Thursday, April 6, 2017

Feeling Lucky in Arizona’s Fickle Paddling Season? Pump House Wash


Ted Decker sliding into Mexican Pocket

Timing the Arizona paddling season is just shy of impossible. Good flows on some of the classic sections might last for only a week, and catching the correct flow on an obscure river might just take luck. Fortune favored Tom Herring, Ted Decker, Dave Sherman, Pete Traylor, and me when early spring rain began to fall on a substantial snow pack just south of Flagstaff, Arizona.   



Pump House Wash begins atop the Mogollon Rim, just south of Flagstaff. It quickly plummets through spectacular sandstone layers to a confluence with another small tributary creating Oak Creek. Oak Creek then produces a couple of classic whitewater sections as it cascades its way down, through the city of Sedona.

Hiking down to the put in


Accessing Pump House Wash

From Flagstaff, head south on 89A to County Road 237. Early spring missions usually mean that the 237 road is closed. If this is the case, park at the gate. Walk on the seasonally sloppy, muddy road for about a 1/4 mile and then veer right into the woods and continue downhill. Once in the trees, follow your ears and you should be able to make out the flow of the small wash. Put in where you can and deal with a short-lived, bouncy paddle in. Soon you will be at the first major horizon line, Mexican Pocket. Scout or portage from river left, but remember: this is what you came for. This is by far the best rapid on the section. Mexican Pocket offers a bouncy slide that puts you dangerously close to the right wall which then drops you into a boiling hallway at the precipice of a 15’ drop. After the drop, you quickly descend into the sandstone layers. Stark white Coconino sandstone caps the classic red sandstone of the Supai Group. It’s this Coconino that you will only see high up in the drainage and the red Supai below comprises the majority of the paddling run. This relatively soft sandstone has been carved into a myriad of tiny slots, sluices, and pocketed ledges, intermixed with a few complicated, multistage rapids. Just to add character, the wash also has plenty of blind corners and partially submerged trees.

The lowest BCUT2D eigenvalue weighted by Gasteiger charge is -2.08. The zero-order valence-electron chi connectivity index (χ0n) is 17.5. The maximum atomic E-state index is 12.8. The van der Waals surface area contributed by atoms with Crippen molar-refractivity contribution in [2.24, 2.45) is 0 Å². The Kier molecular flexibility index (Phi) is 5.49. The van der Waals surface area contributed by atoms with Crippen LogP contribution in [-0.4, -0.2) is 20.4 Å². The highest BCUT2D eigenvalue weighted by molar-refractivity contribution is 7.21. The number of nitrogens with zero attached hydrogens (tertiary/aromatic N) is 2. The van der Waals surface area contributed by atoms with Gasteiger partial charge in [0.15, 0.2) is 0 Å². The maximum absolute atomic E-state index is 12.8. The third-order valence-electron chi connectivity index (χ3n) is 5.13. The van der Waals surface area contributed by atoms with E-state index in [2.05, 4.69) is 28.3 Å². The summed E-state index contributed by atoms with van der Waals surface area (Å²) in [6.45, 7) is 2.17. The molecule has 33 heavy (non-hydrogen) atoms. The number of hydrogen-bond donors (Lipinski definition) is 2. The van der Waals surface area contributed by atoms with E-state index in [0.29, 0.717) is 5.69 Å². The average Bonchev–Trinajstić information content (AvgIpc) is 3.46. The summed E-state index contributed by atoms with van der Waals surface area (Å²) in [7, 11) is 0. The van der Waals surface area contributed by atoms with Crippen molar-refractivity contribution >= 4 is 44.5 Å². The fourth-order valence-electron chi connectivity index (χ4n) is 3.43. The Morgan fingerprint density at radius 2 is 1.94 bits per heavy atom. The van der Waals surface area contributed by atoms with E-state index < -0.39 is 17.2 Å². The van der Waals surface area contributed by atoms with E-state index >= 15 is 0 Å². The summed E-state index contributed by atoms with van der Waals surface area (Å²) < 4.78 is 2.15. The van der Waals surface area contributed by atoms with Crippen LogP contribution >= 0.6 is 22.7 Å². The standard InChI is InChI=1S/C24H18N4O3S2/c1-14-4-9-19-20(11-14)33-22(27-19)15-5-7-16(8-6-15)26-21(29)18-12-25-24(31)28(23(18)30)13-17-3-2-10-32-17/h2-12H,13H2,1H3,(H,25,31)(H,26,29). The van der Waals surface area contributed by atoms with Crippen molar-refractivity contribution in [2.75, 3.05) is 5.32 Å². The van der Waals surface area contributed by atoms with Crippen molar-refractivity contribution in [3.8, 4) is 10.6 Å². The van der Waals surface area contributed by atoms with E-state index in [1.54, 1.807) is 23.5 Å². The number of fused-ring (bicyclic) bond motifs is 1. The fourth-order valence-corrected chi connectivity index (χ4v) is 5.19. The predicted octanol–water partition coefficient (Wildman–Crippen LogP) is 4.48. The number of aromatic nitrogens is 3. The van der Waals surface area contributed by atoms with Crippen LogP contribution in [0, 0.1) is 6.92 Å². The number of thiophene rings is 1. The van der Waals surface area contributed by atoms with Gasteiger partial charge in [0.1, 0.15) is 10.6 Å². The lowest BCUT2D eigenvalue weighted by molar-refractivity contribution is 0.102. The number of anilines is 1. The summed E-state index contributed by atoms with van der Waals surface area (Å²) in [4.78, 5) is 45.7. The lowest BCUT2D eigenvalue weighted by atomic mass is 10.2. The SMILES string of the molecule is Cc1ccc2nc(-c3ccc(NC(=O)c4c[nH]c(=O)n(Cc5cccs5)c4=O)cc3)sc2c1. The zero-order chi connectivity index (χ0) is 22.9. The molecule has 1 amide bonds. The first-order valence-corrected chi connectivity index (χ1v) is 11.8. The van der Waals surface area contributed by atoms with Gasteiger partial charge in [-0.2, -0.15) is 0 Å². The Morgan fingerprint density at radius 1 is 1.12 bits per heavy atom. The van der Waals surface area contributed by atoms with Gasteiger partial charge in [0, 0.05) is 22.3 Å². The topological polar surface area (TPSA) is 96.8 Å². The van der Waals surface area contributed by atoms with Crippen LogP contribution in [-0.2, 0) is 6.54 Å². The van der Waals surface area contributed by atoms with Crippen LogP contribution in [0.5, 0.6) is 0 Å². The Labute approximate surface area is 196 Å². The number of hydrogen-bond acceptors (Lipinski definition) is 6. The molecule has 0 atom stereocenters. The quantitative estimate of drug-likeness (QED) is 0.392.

Our group portaged two successive drops near the middle of the run. The first one lands on rock, and the second is a very tight, complex lead-in to a fifteen-ish foot drop that recirculates under the left wall. Thankfully, this horizon line is rather obvious from inside your boat, and relatively easy to portage river left. Stay heads up for fallen trees and blind corners all the way down to the 89A bridge, your take out.

A motley and slightly chilly crew at the take out

Water levels are determined on a hydrological barometer gauge that can be found at:
https://www.americanwhitewater.org/content/River/detail/id/121/#tab-flow
Our flows peaked at 1,400 cfs the night before and were hovering around 1,000 cfs on the barometer gauge when we put on, meaning we were really paddling on 200 cfs at the put in and 500 cfs by the take out.

keep your eyes peeled all the way to the take out

If this stretch were all Mexican Pocket-esque drops, it would be a 5 star mission, however it never really comes together. Floating underneath arches and through tight, inescapable clefts of towering bright red sandstone makes for a spectacular location, but the rock structure never combines with the gradient at the correct time to build great whitewater. Not to mention that the water level rarely gets high enough, and when it does you’re scouting and portaging in snow. But when serendipity strikes, it’s definitely a worthwhile adventure.

adventure by Chris Baer



2 comments:

Michael Holding said...

Enjoyed the video ! Makes me want to get back on waters ! Here are some of the best reviews at http://www.xgearhub.com/best-kayak-reviews/

fistymerry said...

Impressive and powerful suggestion by the author of this blog are really helpful to reduce our hack-tic life. My own views are matching with author and I have experienced such.
Infographic